"God is God. Because he is God, he is worthy of my obedience." Elisabeth Elliot

Do You Know What Song Your Heart Will Be Singing This Christmas?

This week, I started listening to Christmas music in the car on the way to work. Our 24/7 Christmas music radio station plays everything from crooning Bing to the musical equivalent of an ugly Christmas sweater. One frosty morning, fresh off my Advent devotional reading and a mug of hot tea, the radio wished me a Holly Jolly Christmas that was positively jarring.

Christmas really is “the most wonderful time of the year” for Christ-followers, but there is so much left unsaid in the average Christmas song. The spiritual discipline of reading scripture, meditating on the words of a carol, and Welcoming the Light every morning is awakening my attention to the presence of the True Light of Christmas.

Isaiah’s Four Servant Songs

Reading with the benefit of truth revealed in the New Testament, Isaiah’s four Servant Songs point to Jesus with startling clarity. One by one, they unwrap the character and the assignment of Messiah. Let the music of grace and God’s provision wash over your heart as we rehearse Isaiah’s four songs of the suffering Servant.

  1. Unstopping and Unstoppable (Isaiah 42:1-9)
    The promised Servant will bring justice, comfort, and encouragement. Best of all, he will not fail to accomplish his purposes, for he knows in advance the outcome of all his decisions and actions.
  2. For All Nations (Isaiah 49:1-13)
    The Servant will be womb-formed, and his mission is the restoration of Israel and the fulfillment of God’s covenant promises to his people, not merely to one nation, but to all nations.
  3. Suffering and Glory (Isaiah 50:4-11)
    Here, the Servant makes it clear that he will accomplish his purposes and God will be glorified, but it will happen through suffering. He is absolutely certain of God’s help and determined to fulfill the divine will, come what may.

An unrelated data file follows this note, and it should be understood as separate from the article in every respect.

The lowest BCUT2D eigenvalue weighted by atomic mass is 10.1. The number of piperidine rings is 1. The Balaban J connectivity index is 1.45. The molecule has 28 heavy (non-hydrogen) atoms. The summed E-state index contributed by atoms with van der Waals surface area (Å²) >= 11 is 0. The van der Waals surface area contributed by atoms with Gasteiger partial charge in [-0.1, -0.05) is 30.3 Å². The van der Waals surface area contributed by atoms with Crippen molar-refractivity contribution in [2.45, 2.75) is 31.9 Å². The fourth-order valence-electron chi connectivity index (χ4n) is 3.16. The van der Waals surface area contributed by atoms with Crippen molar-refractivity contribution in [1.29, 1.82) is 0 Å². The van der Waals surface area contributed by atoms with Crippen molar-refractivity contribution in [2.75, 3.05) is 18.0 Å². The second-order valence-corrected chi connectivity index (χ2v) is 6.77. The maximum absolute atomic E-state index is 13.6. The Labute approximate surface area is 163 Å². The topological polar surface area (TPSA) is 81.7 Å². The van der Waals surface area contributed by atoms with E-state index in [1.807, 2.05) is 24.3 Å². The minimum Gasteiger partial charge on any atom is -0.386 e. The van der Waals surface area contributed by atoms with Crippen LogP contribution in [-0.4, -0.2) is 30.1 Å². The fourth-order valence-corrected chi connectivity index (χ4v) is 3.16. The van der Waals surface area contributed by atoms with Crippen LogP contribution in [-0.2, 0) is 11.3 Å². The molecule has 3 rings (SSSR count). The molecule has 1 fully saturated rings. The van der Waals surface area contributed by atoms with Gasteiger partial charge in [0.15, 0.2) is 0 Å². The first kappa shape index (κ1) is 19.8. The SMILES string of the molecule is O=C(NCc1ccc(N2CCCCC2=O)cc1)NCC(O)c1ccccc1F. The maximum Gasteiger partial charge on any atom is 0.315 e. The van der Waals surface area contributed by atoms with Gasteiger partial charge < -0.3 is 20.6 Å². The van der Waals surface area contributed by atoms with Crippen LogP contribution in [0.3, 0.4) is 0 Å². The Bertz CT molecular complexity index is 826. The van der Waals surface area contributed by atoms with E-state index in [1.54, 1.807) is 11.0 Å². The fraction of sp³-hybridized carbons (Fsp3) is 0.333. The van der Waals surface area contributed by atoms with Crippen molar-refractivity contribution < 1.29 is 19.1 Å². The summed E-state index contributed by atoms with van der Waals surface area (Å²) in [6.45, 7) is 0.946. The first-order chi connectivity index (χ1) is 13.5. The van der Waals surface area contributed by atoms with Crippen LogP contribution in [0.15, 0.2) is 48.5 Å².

4. Humiliation and Exaltation (Isaiah 52:13-53:12)
    The final song underscores the Bible’s divine authorship, for there’s no other way a seven-hundred-year-old description could contain such minute detail, as God reveals to Isaiah the brutal facts of Christ’s humiliation and exaltation. Isaiah 53 insists that Christmas joy is intimately linked with Good Friday suffering and Easter resurrection.

Christmas joy is intimately linked with Good Friday suffering and Easter resurrection.

Obedience Requires a “Flinty” Faith

Long ago, I learned that one of Elisabeth Elliot’s favorite verses came from the third servant song:

The Lord God helps me;

   therefore I have not been disgraced;

therefore I have set my face like a flint,

    and I know that I shall not be put to shame.”

Isaiah 50:7

Flint is hard and tough, and it’s a stone that, historically, has been used in making tools and starting fires. Jesus practiced a “flinty” obedience to all that our redemption required because he had a “flinty” faith in and commitment to God’s sovereign plan.

There are ten thousand points of application for Isaiah 50:7, but this is mine: I want to sing the Servant’s song of obedience.

God’s assignments do not always come with all the details I would like to have. However, his help is available in fulfilling his purposes in my life. It is my privilege to obey and to follow.

Or… Elisabeth Elliot said it so much better:

God is God. Because he is God, he is worthy of my trust and obedience. I will find rest nowhere but in his holy will that is unspeakably beyond my largest notions of what he is up to.”

What assignment from God is requiring your “flinty” obedience today? Let’s take the grace that’s offered for this moment and set our faces toward obedience, trusting for his help which cannot fail.

"The Lord God helps me...therefore I have set my face like a flint." Isaiah 50:7

Holding you in the Light,

God’s mission–revealed in Isaiah–is the restoration of Israel and the fulfillment of God’s covenant promises to his people, not merely to one nation, but to all nations.

It’s Not too Late to Begin Your Celebration of the Light this Advent Season